Geriatric health is an underexplored area of dentistry, yet the United Nations predicts by 2050 one in six people will be older than 65. According to the May 2012 issue of Gerodontology Society’s journal, there is an increase in geriatric patients and more senior patients are retaining their teeth than in the past.
Artificial intelligence has provided a transfiguring drive in the field of dentistry over the last few years. AI describes the use of computers and technology to simulate intelligent behavior and critical thinking comparable to a human being.
Over the past year, America has come face to face with a horrifying pandemic — COVID-19. The pandemic revealed concerning statistics regarding a disproportionate burden of COVID-19 on minorities both in terms of being more susceptible to contracting the virus as well as having less access to care and treatment, especially Black and Latino communities.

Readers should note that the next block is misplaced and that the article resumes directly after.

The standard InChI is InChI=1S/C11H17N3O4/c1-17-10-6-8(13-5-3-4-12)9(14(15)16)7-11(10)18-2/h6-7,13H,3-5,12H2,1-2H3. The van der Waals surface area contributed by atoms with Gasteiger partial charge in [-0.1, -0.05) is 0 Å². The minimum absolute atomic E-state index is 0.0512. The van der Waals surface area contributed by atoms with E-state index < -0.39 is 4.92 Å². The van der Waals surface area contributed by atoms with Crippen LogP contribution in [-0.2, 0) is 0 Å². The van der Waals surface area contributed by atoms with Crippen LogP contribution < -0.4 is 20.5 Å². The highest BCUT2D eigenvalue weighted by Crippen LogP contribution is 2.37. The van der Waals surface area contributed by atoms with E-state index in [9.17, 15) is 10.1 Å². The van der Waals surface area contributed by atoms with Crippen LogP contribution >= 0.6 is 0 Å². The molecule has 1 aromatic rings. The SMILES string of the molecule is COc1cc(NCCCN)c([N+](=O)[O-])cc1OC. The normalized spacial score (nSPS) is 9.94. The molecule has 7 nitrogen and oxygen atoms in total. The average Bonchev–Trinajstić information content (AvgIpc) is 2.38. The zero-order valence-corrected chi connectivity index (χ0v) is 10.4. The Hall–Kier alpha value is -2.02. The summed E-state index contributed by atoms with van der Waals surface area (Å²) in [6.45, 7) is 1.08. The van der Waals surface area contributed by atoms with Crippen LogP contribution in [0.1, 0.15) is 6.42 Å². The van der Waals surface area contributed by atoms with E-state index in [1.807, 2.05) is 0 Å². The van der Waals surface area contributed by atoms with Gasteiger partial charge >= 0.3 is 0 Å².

The incessant need to plan dominates nearly every aspect of our lives, dictating the choices we make and how we react to obstacles. It is easy to feel depleted by the bombardment of exams and courses, and we may even start to question whether it is feasible to continue working toward our goal.
ASDA’s Annual Session in 2020 inspired me to take a more active interest in advocacy. At Annual Session, I saw students legislating and taking action that would directly impact thousands of dental students. This proved the significant impact we as students could have, and I hoped that I could use my experiences to create new events for Houston ASDA’s members that would inspire them as well.
Words have the power to invoke a feeling, relive a memory and inspire change. In advocacy, the rhetoric we choose can make or break the conversations you’re having. To lobby is to converse with people in power and persuade them to enact change. Using the aspects of rhetoric can enhance our advocacy and lobby efforts.
Puppies are funny and cute. They are excited and curious, always ready to take on a challenge. When I think of the dental school experience, I think of dental students as puppies — excited to hold a handpiece and mirror for the first time, meeting patients and performing our first procedures.